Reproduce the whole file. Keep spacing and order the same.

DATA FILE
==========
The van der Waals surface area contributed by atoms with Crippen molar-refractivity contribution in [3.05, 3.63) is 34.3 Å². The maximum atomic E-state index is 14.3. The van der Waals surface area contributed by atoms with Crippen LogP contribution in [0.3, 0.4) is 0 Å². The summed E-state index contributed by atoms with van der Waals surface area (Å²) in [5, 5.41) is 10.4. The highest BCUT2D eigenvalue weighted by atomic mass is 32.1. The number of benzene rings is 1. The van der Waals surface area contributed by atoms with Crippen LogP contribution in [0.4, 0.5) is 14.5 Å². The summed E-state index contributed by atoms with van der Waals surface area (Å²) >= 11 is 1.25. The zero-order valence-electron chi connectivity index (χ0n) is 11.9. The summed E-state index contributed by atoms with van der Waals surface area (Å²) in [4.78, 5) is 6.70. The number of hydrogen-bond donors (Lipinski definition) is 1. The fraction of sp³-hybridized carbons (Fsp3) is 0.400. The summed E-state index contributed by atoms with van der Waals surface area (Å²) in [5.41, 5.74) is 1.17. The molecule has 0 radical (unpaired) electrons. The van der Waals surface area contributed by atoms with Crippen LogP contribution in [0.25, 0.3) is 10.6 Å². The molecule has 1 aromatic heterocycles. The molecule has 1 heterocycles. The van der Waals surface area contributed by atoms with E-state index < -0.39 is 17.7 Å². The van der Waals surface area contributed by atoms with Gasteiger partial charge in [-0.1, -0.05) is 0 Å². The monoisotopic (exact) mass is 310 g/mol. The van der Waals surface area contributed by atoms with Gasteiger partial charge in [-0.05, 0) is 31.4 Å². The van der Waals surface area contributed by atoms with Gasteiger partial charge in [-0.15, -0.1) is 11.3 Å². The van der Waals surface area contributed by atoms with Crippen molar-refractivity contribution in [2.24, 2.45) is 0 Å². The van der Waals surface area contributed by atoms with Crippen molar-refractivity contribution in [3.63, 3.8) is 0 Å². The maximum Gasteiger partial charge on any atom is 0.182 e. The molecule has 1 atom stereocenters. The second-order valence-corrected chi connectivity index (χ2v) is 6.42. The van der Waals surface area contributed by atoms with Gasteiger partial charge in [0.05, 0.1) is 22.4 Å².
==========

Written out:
The van der Waals surface area contributed by atoms with Crippen molar-refractivity contribution in [3.05, 3.63) is 34.3 Å². The maximum atomic E-state index is 14.3. The van der Waals surface area contributed by atoms with Crippen LogP contribution in [0.3, 0.4) is 0 Å². The summed E-state index contributed by atoms with van der Waals surface area (Å²) in [5, 5.41) is 10.4. The highest BCUT2D eigenvalue weighted by atomic mass is 32.1. The number of benzene rings is 1. The van der Waals surface area contributed by atoms with Crippen LogP contribution in [0.4, 0.5) is 14.5 Å². The summed E-state index contributed by atoms with van der Waals surface area (Å²) >= 11 is 1.25. The zero-order valence-electron chi connectivity index (χ0n) is 11.9. The summed E-state index contributed by atoms with van der Waals surface area (Å²) in [4.78, 5) is 6.70. The number of hydrogen-bond donors (Lipinski definition) is 1. The fraction of sp³-hybridized carbons (Fsp3) is 0.400. The summed E-state index contributed by atoms with van der Waals surface area (Å²) in [5.41, 5.74) is 1.17. The molecule has 0 radical (unpaired) electrons. The van der Waals surface area contributed by atoms with Crippen LogP contribution in [0.25, 0.3) is 10.6 Å². The molecule has 1 aromatic heterocycles. The molecule has 1 heterocycles. The van der Waals surface area contributed by atoms with E-state index < -0.39 is 17.7 Å². The van der Waals surface area contributed by atoms with Gasteiger partial charge in [-0.1, -0.05) is 0 Å². The monoisotopic (exact) mass is 310 g/mol. The van der Waals surface area contributed by atoms with Gasteiger partial charge in [-0.05, 0) is 31.4 Å². The van der Waals surface area contributed by atoms with Gasteiger partial charge in [-0.15, -0.1) is 11.3 Å². The van der Waals surface area contributed by atoms with Crippen molar-refractivity contribution in [2.24, 2.45) is 0 Å². The van der Waals surface area contributed by atoms with Crippen molar-refractivity contribution in [3.63, 3.8) is 0 Å². The maximum Gasteiger partial charge on any atom is 0.182 e. The molecule has 1 atom stereocenters. The second-order valence-corrected chi connectivity index (χ2v) is 6.42. The van der Waals surface area contributed by atoms with Gasteiger partial charge in [0.05, 0.1) is 22.4 Å².